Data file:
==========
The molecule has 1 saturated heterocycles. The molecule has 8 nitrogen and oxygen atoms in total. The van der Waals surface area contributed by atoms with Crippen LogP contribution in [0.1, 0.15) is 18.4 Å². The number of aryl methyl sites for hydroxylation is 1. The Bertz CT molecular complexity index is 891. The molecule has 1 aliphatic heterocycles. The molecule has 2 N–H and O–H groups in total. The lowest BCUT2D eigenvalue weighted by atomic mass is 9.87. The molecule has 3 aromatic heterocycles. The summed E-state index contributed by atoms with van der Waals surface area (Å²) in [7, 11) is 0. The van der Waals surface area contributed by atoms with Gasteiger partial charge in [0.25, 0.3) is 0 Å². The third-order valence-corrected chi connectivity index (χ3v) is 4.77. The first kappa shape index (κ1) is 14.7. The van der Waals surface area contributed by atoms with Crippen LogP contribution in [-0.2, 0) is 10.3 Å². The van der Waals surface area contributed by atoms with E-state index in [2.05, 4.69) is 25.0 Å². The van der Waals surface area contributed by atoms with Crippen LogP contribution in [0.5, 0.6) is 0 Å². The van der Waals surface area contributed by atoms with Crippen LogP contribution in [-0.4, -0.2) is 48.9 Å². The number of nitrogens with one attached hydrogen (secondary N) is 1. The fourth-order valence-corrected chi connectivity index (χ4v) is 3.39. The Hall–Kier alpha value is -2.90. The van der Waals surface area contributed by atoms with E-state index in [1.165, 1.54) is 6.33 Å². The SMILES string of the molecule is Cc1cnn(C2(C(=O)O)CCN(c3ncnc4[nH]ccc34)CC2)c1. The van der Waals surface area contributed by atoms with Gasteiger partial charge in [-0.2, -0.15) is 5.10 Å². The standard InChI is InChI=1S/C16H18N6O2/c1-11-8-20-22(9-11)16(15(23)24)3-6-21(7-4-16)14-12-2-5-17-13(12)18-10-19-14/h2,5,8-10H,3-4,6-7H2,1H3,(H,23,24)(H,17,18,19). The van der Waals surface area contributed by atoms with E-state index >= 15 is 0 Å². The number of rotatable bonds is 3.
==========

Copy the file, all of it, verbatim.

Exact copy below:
The molecule has 1 saturated heterocycles. The molecule has 8 nitrogen and oxygen atoms in total. The van der Waals surface area contributed by atoms with Crippen LogP contribution in [0.1, 0.15) is 18.4 Å². The number of aryl methyl sites for hydroxylation is 1. The Bertz CT molecular complexity index is 891. The molecule has 1 aliphatic heterocycles. The molecule has 2 N–H and O–H groups in total. The lowest BCUT2D eigenvalue weighted by atomic mass is 9.87. The molecule has 3 aromatic heterocycles. The summed E-state index contributed by atoms with van der Waals surface area (Å²) in [7, 11) is 0. The van der Waals surface area contributed by atoms with Gasteiger partial charge in [0.25, 0.3) is 0 Å². The third-order valence-corrected chi connectivity index (χ3v) is 4.77. The first kappa shape index (κ1) is 14.7. The van der Waals surface area contributed by atoms with Crippen LogP contribution in [-0.2, 0) is 10.3 Å². The van der Waals surface area contributed by atoms with E-state index in [2.05, 4.69) is 25.0 Å². The van der Waals surface area contributed by atoms with Crippen LogP contribution in [0.5, 0.6) is 0 Å². The van der Waals surface area contributed by atoms with Crippen LogP contribution in [-0.4, -0.2) is 48.9 Å². The number of nitrogens with one attached hydrogen (secondary N) is 1. The fourth-order valence-corrected chi connectivity index (χ4v) is 3.39. The Hall–Kier alpha value is -2.90. The van der Waals surface area contributed by atoms with E-state index in [1.165, 1.54) is 6.33 Å². The SMILES string of the molecule is Cc1cnn(C2(C(=O)O)CCN(c3ncnc4[nH]ccc34)CC2)c1. The van der Waals surface area contributed by atoms with Gasteiger partial charge in [-0.2, -0.15) is 5.10 Å². The standard InChI is InChI=1S/C16H18N6O2/c1-11-8-20-22(9-11)16(15(23)24)3-6-21(7-4-16)14-12-2-5-17-13(12)18-10-19-14/h2,5,8-10H,3-4,6-7H2,1H3,(H,23,24)(H,17,18,19). The van der Waals surface area contributed by atoms with E-state index >= 15 is 0 Å². The number of rotatable bonds is 3.